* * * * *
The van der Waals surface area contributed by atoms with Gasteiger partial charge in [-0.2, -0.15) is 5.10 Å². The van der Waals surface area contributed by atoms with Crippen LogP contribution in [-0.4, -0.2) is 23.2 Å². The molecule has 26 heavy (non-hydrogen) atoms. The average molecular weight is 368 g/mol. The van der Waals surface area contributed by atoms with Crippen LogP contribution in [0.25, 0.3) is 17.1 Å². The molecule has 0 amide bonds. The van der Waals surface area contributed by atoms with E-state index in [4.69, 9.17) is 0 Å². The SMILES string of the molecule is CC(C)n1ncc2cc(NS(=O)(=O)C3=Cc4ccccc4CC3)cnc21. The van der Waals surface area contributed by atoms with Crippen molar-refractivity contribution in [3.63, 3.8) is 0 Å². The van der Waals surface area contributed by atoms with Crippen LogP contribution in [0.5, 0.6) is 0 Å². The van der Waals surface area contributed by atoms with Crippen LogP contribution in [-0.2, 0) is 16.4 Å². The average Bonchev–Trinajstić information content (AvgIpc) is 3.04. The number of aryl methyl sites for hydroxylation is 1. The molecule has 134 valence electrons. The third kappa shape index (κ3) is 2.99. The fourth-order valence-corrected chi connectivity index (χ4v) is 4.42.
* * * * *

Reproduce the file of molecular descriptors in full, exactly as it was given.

The van der Waals surface area contributed by atoms with Gasteiger partial charge in [-0.2, -0.15) is 5.10 Å². The van der Waals surface area contributed by atoms with Crippen LogP contribution in [-0.4, -0.2) is 23.2 Å². The molecule has 26 heavy (non-hydrogen) atoms. The average molecular weight is 368 g/mol. The van der Waals surface area contributed by atoms with Crippen LogP contribution in [0.25, 0.3) is 17.1 Å². The molecule has 0 amide bonds. The van der Waals surface area contributed by atoms with E-state index in [4.69, 9.17) is 0 Å². The SMILES string of the molecule is CC(C)n1ncc2cc(NS(=O)(=O)C3=Cc4ccccc4CC3)cnc21. The van der Waals surface area contributed by atoms with Crippen molar-refractivity contribution in [3.63, 3.8) is 0 Å². The van der Waals surface area contributed by atoms with Crippen LogP contribution in [0.5, 0.6) is 0 Å². The van der Waals surface area contributed by atoms with Crippen LogP contribution in [-0.2, 0) is 16.4 Å². The average Bonchev–Trinajstić information content (AvgIpc) is 3.04. The number of aryl methyl sites for hydroxylation is 1. The molecule has 134 valence electrons. The third kappa shape index (κ3) is 2.99. The fourth-order valence-corrected chi connectivity index (χ4v) is 4.42.